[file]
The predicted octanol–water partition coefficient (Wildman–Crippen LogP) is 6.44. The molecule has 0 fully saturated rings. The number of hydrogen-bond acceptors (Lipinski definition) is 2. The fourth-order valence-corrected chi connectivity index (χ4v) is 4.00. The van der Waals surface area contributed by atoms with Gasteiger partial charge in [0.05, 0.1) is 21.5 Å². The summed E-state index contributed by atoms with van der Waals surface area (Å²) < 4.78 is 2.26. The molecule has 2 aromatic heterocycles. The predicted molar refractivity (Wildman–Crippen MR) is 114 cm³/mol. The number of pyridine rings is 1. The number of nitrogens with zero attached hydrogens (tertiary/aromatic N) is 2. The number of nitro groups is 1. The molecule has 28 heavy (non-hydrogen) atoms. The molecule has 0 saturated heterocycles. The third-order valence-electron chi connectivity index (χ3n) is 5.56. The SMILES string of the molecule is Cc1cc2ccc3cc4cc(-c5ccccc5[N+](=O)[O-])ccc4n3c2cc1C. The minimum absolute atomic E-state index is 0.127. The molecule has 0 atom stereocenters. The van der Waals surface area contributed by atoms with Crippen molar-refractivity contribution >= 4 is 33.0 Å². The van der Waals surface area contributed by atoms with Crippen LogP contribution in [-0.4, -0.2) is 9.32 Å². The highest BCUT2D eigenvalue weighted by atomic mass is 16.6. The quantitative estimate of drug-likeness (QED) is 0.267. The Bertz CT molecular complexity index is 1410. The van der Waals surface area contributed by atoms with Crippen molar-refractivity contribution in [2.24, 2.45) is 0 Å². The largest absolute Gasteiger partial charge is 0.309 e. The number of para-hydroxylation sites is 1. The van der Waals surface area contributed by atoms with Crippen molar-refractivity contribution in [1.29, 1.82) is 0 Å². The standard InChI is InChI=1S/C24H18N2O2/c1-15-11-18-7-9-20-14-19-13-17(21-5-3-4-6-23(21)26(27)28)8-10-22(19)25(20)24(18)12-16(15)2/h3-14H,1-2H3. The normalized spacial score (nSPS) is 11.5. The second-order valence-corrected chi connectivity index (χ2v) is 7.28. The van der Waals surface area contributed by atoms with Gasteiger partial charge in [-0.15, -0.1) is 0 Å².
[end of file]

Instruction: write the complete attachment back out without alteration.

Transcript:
The predicted octanol–water partition coefficient (Wildman–Crippen LogP) is 6.44. The molecule has 0 fully saturated rings. The number of hydrogen-bond acceptors (Lipinski definition) is 2. The fourth-order valence-corrected chi connectivity index (χ4v) is 4.00. The van der Waals surface area contributed by atoms with Gasteiger partial charge in [0.05, 0.1) is 21.5 Å². The summed E-state index contributed by atoms with van der Waals surface area (Å²) < 4.78 is 2.26. The molecule has 2 aromatic heterocycles. The predicted molar refractivity (Wildman–Crippen MR) is 114 cm³/mol. The number of pyridine rings is 1. The number of nitrogens with zero attached hydrogens (tertiary/aromatic N) is 2. The number of nitro groups is 1. The molecule has 28 heavy (non-hydrogen) atoms. The molecule has 0 saturated heterocycles. The third-order valence-electron chi connectivity index (χ3n) is 5.56. The SMILES string of the molecule is Cc1cc2ccc3cc4cc(-c5ccccc5[N+](=O)[O-])ccc4n3c2cc1C. The minimum absolute atomic E-state index is 0.127. The molecule has 0 atom stereocenters. The van der Waals surface area contributed by atoms with Crippen molar-refractivity contribution >= 4 is 33.0 Å². The van der Waals surface area contributed by atoms with Crippen LogP contribution in [-0.4, -0.2) is 9.32 Å². The highest BCUT2D eigenvalue weighted by atomic mass is 16.6. The quantitative estimate of drug-likeness (QED) is 0.267. The Bertz CT molecular complexity index is 1410. The van der Waals surface area contributed by atoms with Crippen molar-refractivity contribution in [2.24, 2.45) is 0 Å². The largest absolute Gasteiger partial charge is 0.309 e. The number of para-hydroxylation sites is 1. The van der Waals surface area contributed by atoms with Crippen molar-refractivity contribution in [1.29, 1.82) is 0 Å². The standard InChI is InChI=1S/C24H18N2O2/c1-15-11-18-7-9-20-14-19-13-17(21-5-3-4-6-23(21)26(27)28)8-10-22(19)25(20)24(18)12-16(15)2/h3-14H,1-2H3. The normalized spacial score (nSPS) is 11.5. The second-order valence-corrected chi connectivity index (χ2v) is 7.28. The van der Waals surface area contributed by atoms with Gasteiger partial charge in [-0.15, -0.1) is 0 Å².